Can You Learn “Leadership”?
I read and follow a LOT of self-help content on leadership. By the sheer volume (200,659 results for “leadership” on Amazon alone, for example), you might be inclined to think that you can read a few books and become a successful team leader.
You may be the exception if you can. Ideally, you should first examine your own leadership experience, style, and responses. Otherwise, you may end up in a position where others are depending on you to lead, and you are incapable of doing so. I’ve seen many well-meaning, but incompetent people completely derail a team.
There are three traits you should examine, as you look at how effective a leader you may (or may not) be:
By assessing how you follow each of these three traits, you can determine where your leadership skills need work.
1. Serving the Team
“If you think service is beneath you, then leadership is definitely beyond you.”
I wrote earlier about the two types of leaders I have experienced: directors and guides. While a this is a valid analysis, we can push it even further. We should consider those grey areas that exist on the “Goal versus Team” scale. This scale goes from “Hit the Target at All Costs” to “Create an Amazing Team.” The result is a leader who either burns out the team achieving the goal or misses the goal but has a great group.
More effective leaders place themselves in a service role first. They coach, develop, and guide the team to the point where achieving the target is not only possible, it serves the goals of the team members. Bullying, cajoling and browbeating your team is not motivation, it is a trait of a weak leader. You do not need to fawn over the team members. Basing your success on how much the team likes you is not a valid measure of your leadership. You can be a strong leader in building a strong team that naturally achieves the goal.
The key here is that you build your team via the individual building blocks that are its members. Each one has unique strengths, weaknesses, and abilities. By paying more attention to developing each person’s contribution, you create a culture of shared goals and group achievement.
2. Timing Your Intervention
“If you feel you are always the right person for the job, you are not a real leader.”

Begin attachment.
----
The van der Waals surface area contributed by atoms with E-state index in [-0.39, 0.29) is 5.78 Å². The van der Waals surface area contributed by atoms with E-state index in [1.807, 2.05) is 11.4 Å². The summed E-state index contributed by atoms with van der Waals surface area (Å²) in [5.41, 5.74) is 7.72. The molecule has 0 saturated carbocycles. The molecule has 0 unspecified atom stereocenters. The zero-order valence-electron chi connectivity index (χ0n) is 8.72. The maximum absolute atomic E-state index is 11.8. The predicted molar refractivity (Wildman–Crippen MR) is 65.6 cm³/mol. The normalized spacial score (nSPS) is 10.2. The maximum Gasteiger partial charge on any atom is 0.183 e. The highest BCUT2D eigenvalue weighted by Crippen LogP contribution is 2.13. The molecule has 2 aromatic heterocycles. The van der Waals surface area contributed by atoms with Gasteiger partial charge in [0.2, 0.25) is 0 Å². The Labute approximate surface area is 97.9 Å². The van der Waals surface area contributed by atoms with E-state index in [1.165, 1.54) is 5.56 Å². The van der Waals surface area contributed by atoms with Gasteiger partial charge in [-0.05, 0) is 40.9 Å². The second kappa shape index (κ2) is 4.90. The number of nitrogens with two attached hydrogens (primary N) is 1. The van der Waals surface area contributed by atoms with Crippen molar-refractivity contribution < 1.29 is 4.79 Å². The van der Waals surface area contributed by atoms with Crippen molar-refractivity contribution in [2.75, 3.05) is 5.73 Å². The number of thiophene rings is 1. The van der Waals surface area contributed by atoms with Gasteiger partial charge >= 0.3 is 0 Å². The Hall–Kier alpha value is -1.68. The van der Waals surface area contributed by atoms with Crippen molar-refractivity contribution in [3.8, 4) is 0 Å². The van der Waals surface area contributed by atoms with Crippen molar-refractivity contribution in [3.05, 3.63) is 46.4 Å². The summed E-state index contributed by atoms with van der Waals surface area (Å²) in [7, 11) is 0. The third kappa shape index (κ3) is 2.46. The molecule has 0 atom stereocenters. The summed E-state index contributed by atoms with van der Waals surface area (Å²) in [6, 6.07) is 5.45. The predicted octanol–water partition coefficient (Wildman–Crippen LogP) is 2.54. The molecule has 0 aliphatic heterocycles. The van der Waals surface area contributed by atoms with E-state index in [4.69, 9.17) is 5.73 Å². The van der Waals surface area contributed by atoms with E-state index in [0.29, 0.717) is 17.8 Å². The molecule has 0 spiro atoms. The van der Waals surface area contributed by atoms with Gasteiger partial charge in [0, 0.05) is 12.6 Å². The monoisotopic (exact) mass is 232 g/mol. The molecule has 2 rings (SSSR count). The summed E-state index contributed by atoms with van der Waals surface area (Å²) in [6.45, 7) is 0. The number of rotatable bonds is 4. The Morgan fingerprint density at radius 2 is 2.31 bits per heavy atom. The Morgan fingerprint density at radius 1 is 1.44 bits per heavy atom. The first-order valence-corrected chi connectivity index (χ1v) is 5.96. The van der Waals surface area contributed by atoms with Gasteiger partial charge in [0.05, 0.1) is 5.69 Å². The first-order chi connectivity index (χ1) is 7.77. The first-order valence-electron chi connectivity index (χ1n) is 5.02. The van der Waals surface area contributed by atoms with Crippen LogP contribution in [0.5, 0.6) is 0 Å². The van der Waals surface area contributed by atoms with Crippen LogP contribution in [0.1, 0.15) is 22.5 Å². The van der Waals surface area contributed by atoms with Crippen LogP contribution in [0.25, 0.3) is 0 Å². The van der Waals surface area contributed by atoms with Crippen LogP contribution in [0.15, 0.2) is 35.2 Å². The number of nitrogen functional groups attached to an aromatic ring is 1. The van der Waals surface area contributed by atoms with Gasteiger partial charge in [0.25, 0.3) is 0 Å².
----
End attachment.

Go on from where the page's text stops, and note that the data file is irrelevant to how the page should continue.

Stepping in at the right time is a crucial trait of leadership. But so is stepping back out! If you insist on being heard all the time, it merely means you are seeking recognition.
I’ve seen a lot of potential leaders over-direct their squad, like a hockey coach that tries to fix a poor performance by switching the lines up too much. The result is a fractured, frustrated group.
You run the risk of being seen as brusque, bossy, and an attention-seeker if you continually take command. When a firm decision MUST be made, that is the time to step up.
Assess each situation. Are you required to step up and take charge? Is a situation best suited to another team member’s strengths? Is a consensus needed, rather than an edict from above?
3. Observation versus Action
“Uninformed action is like diving into a shallow pond: the results can be disastrous.”
We’ve all seen the boss that works more extended hours than anyone else. They fire off more memos, emails and useless blather around the team. They are confusing action with leadership: believing that intense activity will create team cohesion and success. In fact, they distract from the well-informed business that achieves the goals of the team. I talked about the importance of “Thought before Action” in a previous post.
What’s worse, they mirror that constant push for activity onto the team. If it you are not working as hard as the boss, your performance review will reflect it.
Effective action is the last step in the process of patient observation. Seeing all potential pitfalls, opportunities and effects of a proposed action are far more critical than acting at random. Real leaders listen more than they talk, and think more than they do. Chasing after work to look busy is likely to end in missed goals, a burnt out team, and a reputation for lack of focus.
Being a real leader takes more than these three essential traits. But they provide a simple first step toward understanding your leadership style. Natural leaders do exist. But they must first achieve a level of self-awareness that lets them see within.
You must understand your inner motivations, strengths, and weaknesses. That awareness is a prerequisite to understanding and leading others.